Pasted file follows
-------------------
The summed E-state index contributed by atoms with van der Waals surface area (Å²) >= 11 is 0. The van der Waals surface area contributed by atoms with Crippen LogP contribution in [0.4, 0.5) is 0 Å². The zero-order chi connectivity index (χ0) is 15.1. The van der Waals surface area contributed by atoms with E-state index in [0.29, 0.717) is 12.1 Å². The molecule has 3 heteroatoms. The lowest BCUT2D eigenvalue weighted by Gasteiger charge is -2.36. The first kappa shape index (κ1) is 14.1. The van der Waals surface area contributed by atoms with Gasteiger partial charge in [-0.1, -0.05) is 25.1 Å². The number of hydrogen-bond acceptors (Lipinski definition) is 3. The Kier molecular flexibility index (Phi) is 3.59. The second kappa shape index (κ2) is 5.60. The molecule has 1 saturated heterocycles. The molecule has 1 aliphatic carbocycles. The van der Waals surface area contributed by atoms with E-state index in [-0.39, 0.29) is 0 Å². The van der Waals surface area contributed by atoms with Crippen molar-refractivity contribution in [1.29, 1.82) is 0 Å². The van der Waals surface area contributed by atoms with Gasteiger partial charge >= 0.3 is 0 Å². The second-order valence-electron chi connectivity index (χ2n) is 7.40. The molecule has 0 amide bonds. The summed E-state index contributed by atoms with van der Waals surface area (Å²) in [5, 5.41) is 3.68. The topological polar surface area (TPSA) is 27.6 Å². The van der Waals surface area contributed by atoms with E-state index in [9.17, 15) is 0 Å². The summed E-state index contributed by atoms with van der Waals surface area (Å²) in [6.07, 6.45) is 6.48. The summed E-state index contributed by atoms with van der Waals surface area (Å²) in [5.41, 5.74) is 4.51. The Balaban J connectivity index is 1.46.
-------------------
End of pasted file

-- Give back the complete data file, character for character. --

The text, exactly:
The summed E-state index contributed by atoms with van der Waals surface area (Å²) >= 11 is 0. The van der Waals surface area contributed by atoms with Crippen LogP contribution in [0.4, 0.5) is 0 Å². The zero-order chi connectivity index (χ0) is 15.1. The van der Waals surface area contributed by atoms with E-state index in [0.29, 0.717) is 12.1 Å². The molecule has 3 heteroatoms. The lowest BCUT2D eigenvalue weighted by Gasteiger charge is -2.36. The first kappa shape index (κ1) is 14.1. The van der Waals surface area contributed by atoms with Gasteiger partial charge in [-0.1, -0.05) is 25.1 Å². The number of hydrogen-bond acceptors (Lipinski definition) is 3. The Kier molecular flexibility index (Phi) is 3.59. The second kappa shape index (κ2) is 5.60. The molecule has 1 saturated heterocycles. The molecule has 1 aliphatic carbocycles. The van der Waals surface area contributed by atoms with E-state index in [-0.39, 0.29) is 0 Å². The van der Waals surface area contributed by atoms with Crippen molar-refractivity contribution in [1.29, 1.82) is 0 Å². The van der Waals surface area contributed by atoms with Gasteiger partial charge >= 0.3 is 0 Å². The second-order valence-electron chi connectivity index (χ2n) is 7.40. The molecule has 0 amide bonds. The summed E-state index contributed by atoms with van der Waals surface area (Å²) in [5, 5.41) is 3.68. The topological polar surface area (TPSA) is 27.6 Å². The van der Waals surface area contributed by atoms with E-state index in [9.17, 15) is 0 Å². The summed E-state index contributed by atoms with van der Waals surface area (Å²) in [6.07, 6.45) is 6.48. The summed E-state index contributed by atoms with van der Waals surface area (Å²) in [5.41, 5.74) is 4.51. The Balaban J connectivity index is 1.46.